1,500-Year-Old Cemetery Discovered Along Silk Road

Archaeologists in Inner Mongolia have excavated a cemetery containing six tombs — five of which date back around 1,500 years. The archaeologists made a number of discoveries, all of which tell tales of the riches that were being traded in the area in ancient times. Here, the bottom of a silver bowl that has bosses (protrusions) that depict ancient Greek deities. Zeus, king of the gods, can be seen at top of this image.

One tomb in particular, dubbed "M3," piqued researchers' interest due to the carvings of mythical creatures it contained. Four of them, Live Science reports, represent different seasons and parts of the heavens: the White Tiger of the West, the Vermilion Bird of the South, the Black Turtle of the North and the Azure Dragon of the East.

M3 also "consists of a burial mound, ramp, sealed gate, tomb entrance, screen walls, passage, burial chamber and side chamber," the researchers wrote in their paper describing the ancient site, published recently in the journal Chinese Cultural Relics.

A team from the Xinjiang Institute of Cultural Relics and Archaeology, along with local authorities, excavated the cemetery back in July 2007. Lead researcher Zhiyong Yu and his colleagues believe the burial ground dates back approximately 1,700 years ago, when the city of Kucha was crucial to controlling the Western Frontiers (Xiyu) of China. And the Silk Road played a very important part in that.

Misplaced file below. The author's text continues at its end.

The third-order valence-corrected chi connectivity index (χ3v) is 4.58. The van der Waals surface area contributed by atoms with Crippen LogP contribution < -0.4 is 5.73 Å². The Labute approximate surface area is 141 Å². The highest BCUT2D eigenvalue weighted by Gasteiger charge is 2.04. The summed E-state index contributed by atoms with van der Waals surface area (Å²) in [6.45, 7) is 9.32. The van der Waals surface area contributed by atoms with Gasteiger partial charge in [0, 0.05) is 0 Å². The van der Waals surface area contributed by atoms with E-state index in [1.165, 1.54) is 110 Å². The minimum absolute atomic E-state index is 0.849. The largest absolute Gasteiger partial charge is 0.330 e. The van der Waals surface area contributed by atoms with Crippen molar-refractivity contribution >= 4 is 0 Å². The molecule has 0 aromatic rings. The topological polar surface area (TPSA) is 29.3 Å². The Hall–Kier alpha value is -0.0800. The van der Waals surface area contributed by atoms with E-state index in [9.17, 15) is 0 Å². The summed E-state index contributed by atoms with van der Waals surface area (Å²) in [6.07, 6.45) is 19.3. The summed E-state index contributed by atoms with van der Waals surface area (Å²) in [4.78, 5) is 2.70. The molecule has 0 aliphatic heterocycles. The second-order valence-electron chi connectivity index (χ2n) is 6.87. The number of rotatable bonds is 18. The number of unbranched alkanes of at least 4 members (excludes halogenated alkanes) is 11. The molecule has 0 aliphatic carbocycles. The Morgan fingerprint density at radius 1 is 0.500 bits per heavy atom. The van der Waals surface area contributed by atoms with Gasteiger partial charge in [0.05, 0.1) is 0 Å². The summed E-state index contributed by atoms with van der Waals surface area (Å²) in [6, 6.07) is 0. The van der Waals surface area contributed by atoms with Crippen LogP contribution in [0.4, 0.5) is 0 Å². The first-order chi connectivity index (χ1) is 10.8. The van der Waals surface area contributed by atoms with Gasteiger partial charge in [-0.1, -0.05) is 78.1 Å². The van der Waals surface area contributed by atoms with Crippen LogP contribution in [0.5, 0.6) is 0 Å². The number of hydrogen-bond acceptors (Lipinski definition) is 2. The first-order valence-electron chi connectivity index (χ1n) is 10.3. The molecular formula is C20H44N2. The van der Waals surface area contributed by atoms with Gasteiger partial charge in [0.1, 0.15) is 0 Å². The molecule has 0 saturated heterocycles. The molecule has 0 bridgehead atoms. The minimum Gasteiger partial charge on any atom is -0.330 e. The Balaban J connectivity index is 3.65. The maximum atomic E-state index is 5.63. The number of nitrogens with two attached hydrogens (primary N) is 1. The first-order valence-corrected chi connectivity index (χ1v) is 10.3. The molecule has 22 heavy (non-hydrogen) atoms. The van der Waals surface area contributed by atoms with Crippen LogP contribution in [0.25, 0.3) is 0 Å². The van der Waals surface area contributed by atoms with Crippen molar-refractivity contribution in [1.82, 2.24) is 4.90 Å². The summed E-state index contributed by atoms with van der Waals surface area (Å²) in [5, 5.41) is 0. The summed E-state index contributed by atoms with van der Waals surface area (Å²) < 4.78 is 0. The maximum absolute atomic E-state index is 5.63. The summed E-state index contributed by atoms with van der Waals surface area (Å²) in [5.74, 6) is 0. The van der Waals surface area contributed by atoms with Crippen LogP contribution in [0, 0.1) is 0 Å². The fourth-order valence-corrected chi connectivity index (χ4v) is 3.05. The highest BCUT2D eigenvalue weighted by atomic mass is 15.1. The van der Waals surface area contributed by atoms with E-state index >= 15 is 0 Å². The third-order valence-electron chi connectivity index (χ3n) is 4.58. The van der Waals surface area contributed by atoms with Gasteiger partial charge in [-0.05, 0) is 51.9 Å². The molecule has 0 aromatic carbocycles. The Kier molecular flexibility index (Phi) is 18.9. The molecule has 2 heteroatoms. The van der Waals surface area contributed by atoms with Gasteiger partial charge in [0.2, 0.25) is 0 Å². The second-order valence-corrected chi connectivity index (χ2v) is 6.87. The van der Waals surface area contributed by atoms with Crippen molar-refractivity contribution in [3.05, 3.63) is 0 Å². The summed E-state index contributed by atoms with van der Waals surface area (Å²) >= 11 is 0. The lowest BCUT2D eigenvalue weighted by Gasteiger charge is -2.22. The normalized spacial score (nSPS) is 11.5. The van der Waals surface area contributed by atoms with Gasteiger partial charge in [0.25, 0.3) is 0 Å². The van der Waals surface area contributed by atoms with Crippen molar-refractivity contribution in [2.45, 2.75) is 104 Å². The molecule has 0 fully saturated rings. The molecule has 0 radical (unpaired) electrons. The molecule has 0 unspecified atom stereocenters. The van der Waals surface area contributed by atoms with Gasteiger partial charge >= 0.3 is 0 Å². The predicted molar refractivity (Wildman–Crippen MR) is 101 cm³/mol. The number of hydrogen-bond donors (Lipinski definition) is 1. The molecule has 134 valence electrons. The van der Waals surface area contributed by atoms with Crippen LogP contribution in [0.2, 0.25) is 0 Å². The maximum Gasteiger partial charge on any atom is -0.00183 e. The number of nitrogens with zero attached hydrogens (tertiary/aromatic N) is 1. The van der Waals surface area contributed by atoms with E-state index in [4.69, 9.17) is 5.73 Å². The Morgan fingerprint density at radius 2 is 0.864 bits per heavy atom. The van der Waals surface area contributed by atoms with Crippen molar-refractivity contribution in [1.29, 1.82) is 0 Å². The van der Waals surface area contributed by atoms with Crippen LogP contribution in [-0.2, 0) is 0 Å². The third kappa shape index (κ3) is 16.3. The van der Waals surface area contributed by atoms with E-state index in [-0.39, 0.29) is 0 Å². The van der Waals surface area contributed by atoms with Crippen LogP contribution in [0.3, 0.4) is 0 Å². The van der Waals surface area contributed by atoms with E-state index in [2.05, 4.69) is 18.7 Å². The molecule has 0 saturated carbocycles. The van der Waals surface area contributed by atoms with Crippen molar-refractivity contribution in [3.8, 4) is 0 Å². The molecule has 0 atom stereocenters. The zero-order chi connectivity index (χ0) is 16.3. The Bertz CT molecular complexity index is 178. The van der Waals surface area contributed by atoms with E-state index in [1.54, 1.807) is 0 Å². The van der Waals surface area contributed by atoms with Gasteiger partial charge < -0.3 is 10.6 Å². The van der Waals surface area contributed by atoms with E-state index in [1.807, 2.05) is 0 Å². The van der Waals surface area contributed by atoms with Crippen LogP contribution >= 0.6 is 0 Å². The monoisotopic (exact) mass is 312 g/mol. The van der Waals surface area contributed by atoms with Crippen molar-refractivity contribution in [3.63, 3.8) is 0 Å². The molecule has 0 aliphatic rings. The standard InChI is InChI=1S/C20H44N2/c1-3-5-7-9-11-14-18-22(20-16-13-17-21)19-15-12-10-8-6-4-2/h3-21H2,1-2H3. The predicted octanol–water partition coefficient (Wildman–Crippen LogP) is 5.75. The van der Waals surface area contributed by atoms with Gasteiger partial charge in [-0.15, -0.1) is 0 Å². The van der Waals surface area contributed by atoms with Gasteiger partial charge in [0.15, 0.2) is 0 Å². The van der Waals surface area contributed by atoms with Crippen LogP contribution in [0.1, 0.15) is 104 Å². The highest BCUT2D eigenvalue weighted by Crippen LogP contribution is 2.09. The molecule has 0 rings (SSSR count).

"In ancient times, Kucha was called Qiuci in Chinese literature. It was a powerful city-state in the oasis of the Western Frontiers" the researchers wrote.

In fact, they added, "if you have Kucha, only one percent of the states in the Western Frontiers remain unsubmissive."
So who exactly was buried along the Silk Road trade road that helped add to China's power? Yu and others still don't know, but given that seven of the 10 tombs were large brick structures, they suspect they were people of wealth. However, analysis of the skeletal remains revealed that the tombs had actually been used multiple times - in some cases, more than 10 bodies had passed through. Considering this fact, Yu's team wants to continue studying the site.

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